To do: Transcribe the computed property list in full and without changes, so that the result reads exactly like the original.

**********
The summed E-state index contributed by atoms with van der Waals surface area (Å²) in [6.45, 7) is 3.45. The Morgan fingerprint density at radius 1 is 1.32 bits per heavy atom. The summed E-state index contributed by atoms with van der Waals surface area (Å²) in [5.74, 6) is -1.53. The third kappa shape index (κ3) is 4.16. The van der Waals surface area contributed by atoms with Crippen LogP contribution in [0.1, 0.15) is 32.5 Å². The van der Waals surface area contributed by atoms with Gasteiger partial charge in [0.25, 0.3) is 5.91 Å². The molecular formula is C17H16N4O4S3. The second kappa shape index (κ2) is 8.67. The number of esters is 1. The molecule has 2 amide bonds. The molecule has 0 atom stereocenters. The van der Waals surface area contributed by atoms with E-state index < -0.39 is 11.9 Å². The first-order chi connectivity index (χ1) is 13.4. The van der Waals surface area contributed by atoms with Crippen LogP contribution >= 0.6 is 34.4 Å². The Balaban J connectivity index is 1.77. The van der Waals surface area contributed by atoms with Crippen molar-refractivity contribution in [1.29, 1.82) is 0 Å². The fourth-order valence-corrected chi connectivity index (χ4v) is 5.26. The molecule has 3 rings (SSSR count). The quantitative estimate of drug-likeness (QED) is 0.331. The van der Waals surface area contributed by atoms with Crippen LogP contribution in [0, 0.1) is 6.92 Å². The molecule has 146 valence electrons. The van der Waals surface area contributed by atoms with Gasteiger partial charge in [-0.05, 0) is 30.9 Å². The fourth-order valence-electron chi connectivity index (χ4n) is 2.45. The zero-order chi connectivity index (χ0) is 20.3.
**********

The summed E-state index contributed by atoms with van der Waals surface area (Å²) in [6.45, 7) is 3.45. The Morgan fingerprint density at radius 1 is 1.32 bits per heavy atom. The summed E-state index contributed by atoms with van der Waals surface area (Å²) in [5.74, 6) is -1.53. The third kappa shape index (κ3) is 4.16. The van der Waals surface area contributed by atoms with Crippen LogP contribution in [0.1, 0.15) is 32.5 Å². The van der Waals surface area contributed by atoms with Gasteiger partial charge in [0.25, 0.3) is 5.91 Å². The molecular formula is C17H16N4O4S3. The second kappa shape index (κ2) is 8.67. The number of esters is 1. The molecule has 2 amide bonds. The molecule has 0 atom stereocenters. The van der Waals surface area contributed by atoms with E-state index < -0.39 is 11.9 Å². The first-order chi connectivity index (χ1) is 13.4. The van der Waals surface area contributed by atoms with Crippen LogP contribution >= 0.6 is 34.4 Å². The Balaban J connectivity index is 1.77. The van der Waals surface area contributed by atoms with Crippen molar-refractivity contribution in [1.29, 1.82) is 0 Å². The fourth-order valence-corrected chi connectivity index (χ4v) is 5.26. The molecule has 3 rings (SSSR count). The quantitative estimate of drug-likeness (QED) is 0.331. The van der Waals surface area contributed by atoms with Crippen LogP contribution in [0, 0.1) is 6.92 Å². The molecule has 146 valence electrons. The van der Waals surface area contributed by atoms with Gasteiger partial charge in [-0.05, 0) is 30.9 Å². The fourth-order valence-electron chi connectivity index (χ4n) is 2.45. The zero-order chi connectivity index (χ0) is 20.3.